Times-Standard: Anti-GMO advocates submit initiative to county

Another article from Catherine Wong at the Times-Standard.  We’re a little disappointed that she didn’t interview any of the farmers who support our initiative, but be sure to read to the end for Bill’s response to Mr. Senestraro’s objections.

Anti-GMO advocates submit initiative to county: Local dairy farmer voices opposition

Catherine Wong/The Times-Standard

With an initiative that would ban the production of GMOs within Humboldt County filed with the Elections Office, advocates aiming to get the issue on the November 2014 ballot are now waiting for the county to take the next step.

”It’s about control of the seed,” Bill Schaser, a retired high school science teacher and spokesman for the Committee for GMO Free Humboldt, said. “Henry Kissinger said, ‘If you control the food, you control the people.’ And I think that’s true.”

Genetically modified organisms, or GMOs, generally refer to products changed on a genetic level to produce new qualities, such as insect resistance or increased size.

Schaser said only a few major companies hold patents on most of the GMOs out in the market today, and that a ban could lower the risk of contaminating non-GMO produce with patented genetics through cross-pollination.

The committee’s proposed ordinance — submitted to the county on Friday — would make it a public nuisance to “propagate, cultivate, raise or grow” GMOs in the county. It states that GMO products would still be legal to purchase, sell or conduct research on. It also states that animals that have been given GMO food or drugs would not be considered GMOs.

Schaser said the authors of the initiative tried to stay away from the health controversy that follows the GMO debate.

”This is about creating an economic zone,” he said, adding that neighboring Mendocino and Trinity counties already have similar bans on GMO production. “The non-GMO verified market is expanding.”

Schaser said the committee is aiming to raise $10,000 by the end of the year in order to campaign for the signatures needed to get the initiative on the ballot. He added that formal presentations to the Board of Supervisors and various city councils are being prepared as well.

Currently, the group is waiting for county counsel to write a ballot title and summary. After receiving both, proponents will have 180 days to collect signatures in order to get the measure on the November 2014 ballot.

Humboldt County Farm Bureau Executive Director Katherine Zeimer said the bureau has not taken a stance, because its members are on both sides of the issue.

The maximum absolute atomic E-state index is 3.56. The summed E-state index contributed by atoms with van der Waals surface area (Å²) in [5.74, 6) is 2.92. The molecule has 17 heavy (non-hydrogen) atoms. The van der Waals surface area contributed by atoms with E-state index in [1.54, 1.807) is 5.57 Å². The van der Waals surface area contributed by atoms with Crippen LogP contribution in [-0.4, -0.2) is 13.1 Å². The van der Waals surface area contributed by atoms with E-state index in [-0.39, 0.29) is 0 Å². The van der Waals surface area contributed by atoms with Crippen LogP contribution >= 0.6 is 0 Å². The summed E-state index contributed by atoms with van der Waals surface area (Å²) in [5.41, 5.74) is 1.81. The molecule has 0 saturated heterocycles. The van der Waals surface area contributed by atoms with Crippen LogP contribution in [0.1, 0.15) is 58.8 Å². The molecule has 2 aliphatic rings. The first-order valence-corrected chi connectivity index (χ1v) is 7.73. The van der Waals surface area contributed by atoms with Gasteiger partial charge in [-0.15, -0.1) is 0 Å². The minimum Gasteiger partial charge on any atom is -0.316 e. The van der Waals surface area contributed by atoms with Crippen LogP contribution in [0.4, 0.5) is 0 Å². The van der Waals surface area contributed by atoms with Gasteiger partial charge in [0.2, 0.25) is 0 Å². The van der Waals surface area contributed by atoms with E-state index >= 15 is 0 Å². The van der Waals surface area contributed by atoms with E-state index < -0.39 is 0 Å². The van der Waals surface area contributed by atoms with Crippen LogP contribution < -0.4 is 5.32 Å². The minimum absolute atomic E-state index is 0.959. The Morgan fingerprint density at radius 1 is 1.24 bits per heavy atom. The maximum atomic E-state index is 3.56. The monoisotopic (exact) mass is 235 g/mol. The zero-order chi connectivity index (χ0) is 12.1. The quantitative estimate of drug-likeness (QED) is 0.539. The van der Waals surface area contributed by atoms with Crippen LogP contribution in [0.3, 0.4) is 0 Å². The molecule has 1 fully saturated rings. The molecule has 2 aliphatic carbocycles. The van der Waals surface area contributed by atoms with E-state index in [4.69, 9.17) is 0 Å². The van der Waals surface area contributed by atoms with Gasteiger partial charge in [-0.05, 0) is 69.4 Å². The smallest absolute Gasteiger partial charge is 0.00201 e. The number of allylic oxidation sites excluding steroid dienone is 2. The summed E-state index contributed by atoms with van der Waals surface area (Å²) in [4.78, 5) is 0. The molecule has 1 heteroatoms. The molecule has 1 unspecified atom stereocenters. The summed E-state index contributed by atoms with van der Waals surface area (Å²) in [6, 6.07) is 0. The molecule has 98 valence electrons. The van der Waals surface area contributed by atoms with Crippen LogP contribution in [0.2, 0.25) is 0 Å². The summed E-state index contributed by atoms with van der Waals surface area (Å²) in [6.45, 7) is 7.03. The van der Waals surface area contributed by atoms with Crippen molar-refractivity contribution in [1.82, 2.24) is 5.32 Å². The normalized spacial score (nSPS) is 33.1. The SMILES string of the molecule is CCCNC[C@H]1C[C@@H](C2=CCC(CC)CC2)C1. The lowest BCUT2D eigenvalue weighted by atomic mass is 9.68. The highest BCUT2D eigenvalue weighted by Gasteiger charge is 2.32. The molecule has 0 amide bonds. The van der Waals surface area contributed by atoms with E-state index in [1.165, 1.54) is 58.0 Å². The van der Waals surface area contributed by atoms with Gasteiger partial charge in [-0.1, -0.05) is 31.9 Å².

Gene Senestraro, an 85-year-old Elk River Valley dairy farmer and member of the bureau, said he doesn’t think GMOs should be banned within the county.

”They’ve been able to improve crops by modifying them,” he said. “This is not a major corn area, but people have been able to raise corn here because of the modifications.”

First District Supervisor Rex Bohn said that because technology is constantly advancing, he is concerned a production ban could prevent the county from embracing GMOs in the future if they become more widely accepted. He added that one of the “big things” for Humboldt County dairy farmers when it comes to GMOs is feed corn.

Senestraro said he attempted to grow corn when he graduated from high school, but harvested the crop for the stalks for fodder because he knew the ears wouldn’t ripen correctly.

”We tried for years, and it didn’t work,” he said. “Corn is just not viable here. It’s still not a corn area, but modified corn would give us more of a chance.”

Schaser said he thinks one of the obstacles behind the anti-GMO movement is that many people think hybridization, or the crossbreeding of two similar species, is the same as genetic modification, which involves inserting genetic material from one organism into another.

”Increased crop yield comes from hybridization,” he said. “Genetic modification doesn’t have squat to do with yield.”

He added that people are also seeing a GMO production ban as a property rights issue.

”They don’t want us telling them what to plant,” he said. “But if there’s a GMO farm that’s 6 or 7 miles down the road, that pollen will still get to you or your neighbor.”

For more information, visit gmofreehumboldt.org or facebook.com/GMOFreeHumboldt.


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